A global survey of accountants working in and for SMEs shows that 62 per cent believe small and medium sized businesses (SMEs) are at risk from exposure to bribery and corruption, and one-third believe that the global financial crisis has caused businesses to be more prepared to mis-state figures in their annual accounts.
The report Combating Bribery in the SME Sector was conducted by ACCA (the Association of Chartered Certified Accountants) amongst 1,000 of its global members. The findings reveal a concern that many SMEs are not taking the right steps to mitigate the risks of exposure to bribery and corruption.
John Davies, ACCA’s head of technical, says: 'While the major focus of attention in global anti-bribery and corruption efforts up until now has been on large companies and public bodies, it should not be forgotten that SMEs make up the great majority of businesses in all countries. It is not credible that the SME sector is immune from pressures to make illicit payments in order to win or retain contracts, and our survey bears this out.
'Encouragingly, most of the businesses that responded to the survey accept that bribery is damaging not only to the reputation of the wider business environment but to their own commercial interests, and large majorities acknowledge that a commitment to combating bribery stands to enhance their own position in the marketplace.'
In the foreword, Professor Mark Pieth, chairman of the OECD’s Working Group on bribery and international business transactions says more can be achieved to tackle bribery and corruption, commenting: 'To date, 306 companies and individuals have been sanctioned under criminal proceedings for foreign bribery since 1999. At least 83 of the sanctioned individuals were sentenced to prison. One company faced combined sanctions of €1.24bn for foreign bribery. However, sanctions have only been handed down in 13 of the 40 Convention countries. More can be done.'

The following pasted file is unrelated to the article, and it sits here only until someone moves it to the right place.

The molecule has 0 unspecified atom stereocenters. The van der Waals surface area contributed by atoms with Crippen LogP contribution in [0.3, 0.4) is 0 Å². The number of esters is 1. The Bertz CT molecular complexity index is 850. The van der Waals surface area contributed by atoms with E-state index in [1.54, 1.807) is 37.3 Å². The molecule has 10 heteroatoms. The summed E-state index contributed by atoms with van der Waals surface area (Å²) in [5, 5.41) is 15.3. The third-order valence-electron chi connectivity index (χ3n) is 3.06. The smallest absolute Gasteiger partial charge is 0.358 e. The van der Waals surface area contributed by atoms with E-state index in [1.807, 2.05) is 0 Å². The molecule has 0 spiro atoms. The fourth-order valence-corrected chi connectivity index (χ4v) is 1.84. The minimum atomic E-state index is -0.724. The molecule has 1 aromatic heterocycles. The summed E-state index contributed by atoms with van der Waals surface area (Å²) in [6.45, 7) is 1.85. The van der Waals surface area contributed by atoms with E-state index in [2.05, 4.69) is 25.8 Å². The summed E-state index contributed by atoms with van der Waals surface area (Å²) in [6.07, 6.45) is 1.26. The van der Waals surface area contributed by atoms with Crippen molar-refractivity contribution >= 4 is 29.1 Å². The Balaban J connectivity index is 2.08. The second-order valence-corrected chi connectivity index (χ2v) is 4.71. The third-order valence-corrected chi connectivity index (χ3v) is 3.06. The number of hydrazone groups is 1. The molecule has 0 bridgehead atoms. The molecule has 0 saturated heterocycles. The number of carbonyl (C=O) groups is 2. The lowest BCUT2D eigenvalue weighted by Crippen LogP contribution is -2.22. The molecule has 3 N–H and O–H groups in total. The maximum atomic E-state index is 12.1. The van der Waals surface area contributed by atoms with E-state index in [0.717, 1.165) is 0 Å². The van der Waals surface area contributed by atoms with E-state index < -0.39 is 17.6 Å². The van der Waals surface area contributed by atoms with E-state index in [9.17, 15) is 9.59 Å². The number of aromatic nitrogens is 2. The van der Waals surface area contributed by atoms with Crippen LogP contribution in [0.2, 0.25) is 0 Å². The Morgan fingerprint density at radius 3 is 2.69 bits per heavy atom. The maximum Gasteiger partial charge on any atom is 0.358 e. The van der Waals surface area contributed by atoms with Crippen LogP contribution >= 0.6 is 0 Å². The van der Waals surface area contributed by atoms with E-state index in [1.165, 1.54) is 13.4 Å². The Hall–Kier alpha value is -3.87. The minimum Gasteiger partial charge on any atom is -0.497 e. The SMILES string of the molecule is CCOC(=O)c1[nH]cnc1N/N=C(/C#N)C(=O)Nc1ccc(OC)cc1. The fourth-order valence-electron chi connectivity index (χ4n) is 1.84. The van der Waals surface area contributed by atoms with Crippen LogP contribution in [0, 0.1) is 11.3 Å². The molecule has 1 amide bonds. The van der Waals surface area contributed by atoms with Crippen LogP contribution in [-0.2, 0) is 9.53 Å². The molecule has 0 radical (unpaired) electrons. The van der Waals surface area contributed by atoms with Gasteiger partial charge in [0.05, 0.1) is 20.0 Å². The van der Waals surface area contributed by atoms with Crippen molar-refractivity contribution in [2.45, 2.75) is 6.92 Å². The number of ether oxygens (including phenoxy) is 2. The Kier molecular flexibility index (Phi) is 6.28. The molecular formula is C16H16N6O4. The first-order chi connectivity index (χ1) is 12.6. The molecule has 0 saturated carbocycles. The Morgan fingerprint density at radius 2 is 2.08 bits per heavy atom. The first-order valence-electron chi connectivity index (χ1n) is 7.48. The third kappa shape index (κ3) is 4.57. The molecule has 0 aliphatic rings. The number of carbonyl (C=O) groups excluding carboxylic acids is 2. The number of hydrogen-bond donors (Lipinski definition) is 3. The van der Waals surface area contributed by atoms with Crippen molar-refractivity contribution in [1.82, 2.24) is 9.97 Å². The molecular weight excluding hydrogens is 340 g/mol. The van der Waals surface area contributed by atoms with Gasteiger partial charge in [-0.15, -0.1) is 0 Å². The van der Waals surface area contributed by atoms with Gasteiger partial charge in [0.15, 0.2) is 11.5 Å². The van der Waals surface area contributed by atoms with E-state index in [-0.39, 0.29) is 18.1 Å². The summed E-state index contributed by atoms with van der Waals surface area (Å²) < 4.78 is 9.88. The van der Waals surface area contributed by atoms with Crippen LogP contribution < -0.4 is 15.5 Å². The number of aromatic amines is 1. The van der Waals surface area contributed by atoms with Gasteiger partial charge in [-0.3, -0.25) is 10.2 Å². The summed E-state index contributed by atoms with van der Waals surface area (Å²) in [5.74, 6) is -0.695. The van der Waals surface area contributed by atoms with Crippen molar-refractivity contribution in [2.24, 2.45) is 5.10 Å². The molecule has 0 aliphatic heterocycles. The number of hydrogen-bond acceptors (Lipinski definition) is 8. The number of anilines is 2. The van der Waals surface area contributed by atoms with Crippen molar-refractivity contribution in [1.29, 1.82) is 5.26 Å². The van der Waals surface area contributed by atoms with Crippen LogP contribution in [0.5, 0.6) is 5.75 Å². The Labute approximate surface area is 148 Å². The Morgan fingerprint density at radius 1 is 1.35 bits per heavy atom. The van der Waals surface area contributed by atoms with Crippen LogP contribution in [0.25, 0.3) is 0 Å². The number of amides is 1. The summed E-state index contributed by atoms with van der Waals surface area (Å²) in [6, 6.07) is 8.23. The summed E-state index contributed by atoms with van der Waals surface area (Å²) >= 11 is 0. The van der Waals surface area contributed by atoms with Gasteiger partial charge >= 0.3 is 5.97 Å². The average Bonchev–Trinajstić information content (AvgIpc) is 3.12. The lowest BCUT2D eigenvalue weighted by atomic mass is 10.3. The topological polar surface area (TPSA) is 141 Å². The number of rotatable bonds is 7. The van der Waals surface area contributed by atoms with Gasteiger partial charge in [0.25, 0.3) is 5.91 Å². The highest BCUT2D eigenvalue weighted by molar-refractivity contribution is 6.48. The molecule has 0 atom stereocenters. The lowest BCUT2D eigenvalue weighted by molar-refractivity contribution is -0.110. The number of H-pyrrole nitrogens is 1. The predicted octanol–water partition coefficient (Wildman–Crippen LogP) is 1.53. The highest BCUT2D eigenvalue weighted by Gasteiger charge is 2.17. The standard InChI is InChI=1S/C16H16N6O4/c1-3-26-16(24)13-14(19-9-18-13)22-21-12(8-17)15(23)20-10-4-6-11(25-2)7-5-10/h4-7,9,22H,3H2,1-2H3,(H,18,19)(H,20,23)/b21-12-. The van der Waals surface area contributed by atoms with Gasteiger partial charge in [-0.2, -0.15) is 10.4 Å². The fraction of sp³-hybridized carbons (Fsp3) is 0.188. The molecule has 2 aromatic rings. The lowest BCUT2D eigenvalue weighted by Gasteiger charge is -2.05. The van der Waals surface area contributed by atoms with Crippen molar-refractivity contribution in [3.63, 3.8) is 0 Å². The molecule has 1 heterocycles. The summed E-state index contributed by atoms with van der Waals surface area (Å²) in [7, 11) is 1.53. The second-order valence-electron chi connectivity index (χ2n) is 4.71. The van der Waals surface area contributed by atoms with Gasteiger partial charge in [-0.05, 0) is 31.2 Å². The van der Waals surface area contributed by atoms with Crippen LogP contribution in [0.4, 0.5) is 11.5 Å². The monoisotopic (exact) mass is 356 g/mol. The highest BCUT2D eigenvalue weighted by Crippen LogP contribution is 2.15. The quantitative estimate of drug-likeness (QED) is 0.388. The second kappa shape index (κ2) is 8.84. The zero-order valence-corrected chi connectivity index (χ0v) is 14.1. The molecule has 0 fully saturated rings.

The global findings show that:
- Thirty-one per cent think businesses have been willing to mis-state financial statements to cover up for corrupt behaviour since the onset of the global financial crisis in 2007/8
- Seventy-five per cent believe high profile prosecutions would be most effective in helping SMEs reduce their bribery and corruption risk, followed by 65 per cent saying laws granting whistle-blowing rights to employees and businesses would be effective in combatting bribery and corruption.
- Seventy-one per cent of respondents believe SMEs would be able to spot bribery and corruption in relation to the offer of businesses-related gifts or unsolicited payments
- Seventy-seven per cent say that there is a strong business case for adopting effective anti-bribery credentials, saying this would enhance SMEs’ reputation for high standards of business conduct, 76 per cent believed that it would help them comply with legislation, and 69 per cent believed they would profit from enhanced consumer confidence in their business.
- Fifty per cent of global respondents do not think anti-bribery laws should incorporate a modified regime for SMEs; the strongest support came from south Asia where 55% think that anti-bribery laws should include a modified regime for SMEs.
- The strongest opposition for modifications came from Sub-Saharan Africa – 61 per cent; and Central and eastern Europe - 59 per cent.
Sarah Hathayway from ACCA UK, says: 'While these are global findings, the report has a clear message for accountants, SMEs and the government here in the UK. The full restoration of trust and confidence in the business sector can only be achieved when people believe that business is being conducted fairly and transparently. By adopting a values-based approach, businesses can help themselves and, indirectly, help to achieve the wider goal of enhancing confidence in the business sector as a whole. Accountants, who have twin responsibilities to give best advice to their employers or clients and an obligation to act in the public interest, have a major part to play in this process.'